What’s at Stake? Culture and Traditions Under Threat

Indigneous art marks many areas of cultural significance across the Kimberley

The importance of culture

Today, more than 30 Aboriginal tribes remain in the Kimberley region, each with its own language and many with unique cultural practices. Nobody owns culture. It is loaned to each generation to preserve and pass on to the next generation. Our culture and traditions tie us to this country and we are obliged by our ancestors to see that it continues. We are obliged by respect of country and the hope for a proper life for our children that we honour the culture and traditions of our people.


A home to the world’s most ancient continuous culture

The Bradshaw Paintings, or gwion gwion, are thought to date back to at least 17,000 years ago. These elegant images have been interpreted as indicating that a vibrant culture had already been long in place¹. There are also indications of Aboriginal habitation of the Dampier Peninsula region dating back 28,000 years² and 40,000 years or more elsewhere in the Kimberley.


Sustainable living in the Kimberley

In the past, we lived in harmony with nature by observing its laws and working with those laws. In a world of modernity Indigenous people are just now making real the promise of building a connection with modern life, our ancient culture and the country which gives us everything.


We are building sustainable industries, like eco-tourism, cultural tourism, selling and promoting our art and artifacts and harvesting Gubinge fruit. These industries bring us pride, meaning and purpose. They are building an economy which fosters respect of the land and culture and show us a way forward in friendship with white Australia which also honours our past and obligations to our ancestors.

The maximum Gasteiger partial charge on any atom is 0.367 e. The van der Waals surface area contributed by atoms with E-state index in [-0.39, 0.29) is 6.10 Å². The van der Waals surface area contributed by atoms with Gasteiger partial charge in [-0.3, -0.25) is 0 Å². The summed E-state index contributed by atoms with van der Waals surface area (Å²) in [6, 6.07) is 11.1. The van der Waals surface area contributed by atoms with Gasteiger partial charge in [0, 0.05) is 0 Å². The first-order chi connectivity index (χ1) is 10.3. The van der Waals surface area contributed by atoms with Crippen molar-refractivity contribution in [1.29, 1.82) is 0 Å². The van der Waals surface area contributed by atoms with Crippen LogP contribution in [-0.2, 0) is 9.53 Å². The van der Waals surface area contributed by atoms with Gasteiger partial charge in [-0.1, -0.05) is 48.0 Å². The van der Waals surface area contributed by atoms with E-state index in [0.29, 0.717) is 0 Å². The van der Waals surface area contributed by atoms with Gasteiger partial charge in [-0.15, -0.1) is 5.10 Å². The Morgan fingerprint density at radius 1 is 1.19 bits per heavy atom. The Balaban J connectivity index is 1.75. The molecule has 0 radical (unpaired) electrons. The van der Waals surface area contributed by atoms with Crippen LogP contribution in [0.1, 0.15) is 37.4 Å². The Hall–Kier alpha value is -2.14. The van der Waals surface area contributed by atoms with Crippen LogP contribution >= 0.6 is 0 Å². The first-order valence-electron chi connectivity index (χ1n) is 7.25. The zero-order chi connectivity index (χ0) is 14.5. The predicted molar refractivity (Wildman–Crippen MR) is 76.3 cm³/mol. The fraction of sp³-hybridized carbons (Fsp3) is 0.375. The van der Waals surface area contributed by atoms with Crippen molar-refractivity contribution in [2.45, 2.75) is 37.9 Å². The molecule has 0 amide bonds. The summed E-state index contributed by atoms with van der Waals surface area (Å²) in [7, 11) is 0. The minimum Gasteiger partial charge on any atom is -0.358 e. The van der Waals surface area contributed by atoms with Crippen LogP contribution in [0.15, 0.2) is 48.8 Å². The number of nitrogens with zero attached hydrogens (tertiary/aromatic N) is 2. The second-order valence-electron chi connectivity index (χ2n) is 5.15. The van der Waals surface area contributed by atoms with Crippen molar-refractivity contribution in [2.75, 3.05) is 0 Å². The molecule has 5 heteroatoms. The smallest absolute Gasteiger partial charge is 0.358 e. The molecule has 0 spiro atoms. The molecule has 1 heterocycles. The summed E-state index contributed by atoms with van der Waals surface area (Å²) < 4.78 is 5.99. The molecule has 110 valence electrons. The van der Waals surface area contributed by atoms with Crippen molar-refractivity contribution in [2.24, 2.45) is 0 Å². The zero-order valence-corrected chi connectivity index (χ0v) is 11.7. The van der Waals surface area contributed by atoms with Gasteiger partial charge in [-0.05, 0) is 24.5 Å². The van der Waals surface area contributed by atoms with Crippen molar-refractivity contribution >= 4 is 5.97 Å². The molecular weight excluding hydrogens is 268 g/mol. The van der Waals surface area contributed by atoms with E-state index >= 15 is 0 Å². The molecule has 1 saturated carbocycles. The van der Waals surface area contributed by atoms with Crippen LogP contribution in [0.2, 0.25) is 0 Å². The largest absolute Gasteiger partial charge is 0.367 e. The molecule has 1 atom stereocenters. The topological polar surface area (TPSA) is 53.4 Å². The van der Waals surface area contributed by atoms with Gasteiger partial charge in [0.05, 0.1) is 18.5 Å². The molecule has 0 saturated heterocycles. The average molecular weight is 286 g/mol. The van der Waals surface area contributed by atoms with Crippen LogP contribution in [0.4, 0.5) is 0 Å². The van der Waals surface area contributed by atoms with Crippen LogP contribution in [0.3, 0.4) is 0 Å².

Heavy industrial development threatens all of this. It threatens to directly damage country, our sacred sites and special songlines. The infrastructure which it brings will open the land to further destructive developments and an erosion of country and culture; an erosion of us.

It’s difficult to see how this use of country can be made in any way compatible with the past, present or future of the Traditional Owners of the Kimberley.


What of the future?

Indigenous Australians see ourselves as inextricably linked to our land, our country. Our personal and cultural identities are intertwined with our view of the forces which created the landscape and govern the land and environment in which we live. We are part of this place where the birds, animals, plants, fish, rocks, the stars, the wind and trees are also parts of the whole.


We honour these things and milestones in our lives and conduct our rites of passage in places which we hold sacred in this land. Our songlines in this country connect us with these things and our ancestors. These places, these rituals are a deep part of our personal and cultural identity. They are what makes us who we are. We could move to a big city and live in what you call “comfort”, but then who would we be?


If we lose our land, our sacred places or our country is somehow compromised we will be lost both as individuals and as a race of man. We will become like others who have no place in this land or this world. We will cease to exist.


Who knows best for us?

We ask politicians to accept that their ways are not always our ways and that they cannot know what is right for the peoples of our ancient culture. We have lived in this way in this country since long before the first crops were grown in Europe or the pyramids of Egypt even possible. Understanding this is called “respect”.




¹ The Bradshaw Foundation – www.bradshawfoundation.com/bradshaws.

² KF Kenneally, DC Edinger, T Willing. Broome and beyond, plants and people of the Dampier Peninsula, Kimberley, Western Australia. CALM, 1996